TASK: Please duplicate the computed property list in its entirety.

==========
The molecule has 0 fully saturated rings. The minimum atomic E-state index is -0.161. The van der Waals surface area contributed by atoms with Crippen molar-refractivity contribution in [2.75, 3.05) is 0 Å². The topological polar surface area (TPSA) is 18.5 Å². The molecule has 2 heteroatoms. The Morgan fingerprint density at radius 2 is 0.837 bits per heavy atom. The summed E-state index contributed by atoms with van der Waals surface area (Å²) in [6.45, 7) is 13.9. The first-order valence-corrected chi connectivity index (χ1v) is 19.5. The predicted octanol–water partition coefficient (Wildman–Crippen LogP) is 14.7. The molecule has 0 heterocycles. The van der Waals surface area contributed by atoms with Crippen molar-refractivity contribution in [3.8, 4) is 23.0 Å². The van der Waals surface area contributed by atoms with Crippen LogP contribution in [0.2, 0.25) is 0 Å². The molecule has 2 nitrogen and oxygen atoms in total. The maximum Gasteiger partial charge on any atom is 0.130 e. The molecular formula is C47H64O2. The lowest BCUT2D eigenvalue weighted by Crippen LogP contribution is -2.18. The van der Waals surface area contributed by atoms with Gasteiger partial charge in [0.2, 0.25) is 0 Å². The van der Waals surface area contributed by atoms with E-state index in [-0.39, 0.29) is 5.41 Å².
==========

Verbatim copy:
The molecule has 0 fully saturated rings. The minimum atomic E-state index is -0.161. The van der Waals surface area contributed by atoms with Crippen molar-refractivity contribution in [2.75, 3.05) is 0 Å². The topological polar surface area (TPSA) is 18.5 Å². The molecule has 2 heteroatoms. The Morgan fingerprint density at radius 2 is 0.837 bits per heavy atom. The summed E-state index contributed by atoms with van der Waals surface area (Å²) in [6.45, 7) is 13.9. The first-order valence-corrected chi connectivity index (χ1v) is 19.5. The predicted octanol–water partition coefficient (Wildman–Crippen LogP) is 14.7. The molecule has 0 heterocycles. The van der Waals surface area contributed by atoms with Crippen molar-refractivity contribution in [3.8, 4) is 23.0 Å². The van der Waals surface area contributed by atoms with Crippen LogP contribution in [0.2, 0.25) is 0 Å². The molecule has 2 nitrogen and oxygen atoms in total. The maximum Gasteiger partial charge on any atom is 0.130 e. The molecular formula is C47H64O2. The lowest BCUT2D eigenvalue weighted by Crippen LogP contribution is -2.18. The van der Waals surface area contributed by atoms with Gasteiger partial charge in [0.2, 0.25) is 0 Å². The van der Waals surface area contributed by atoms with E-state index in [-0.39, 0.29) is 5.41 Å².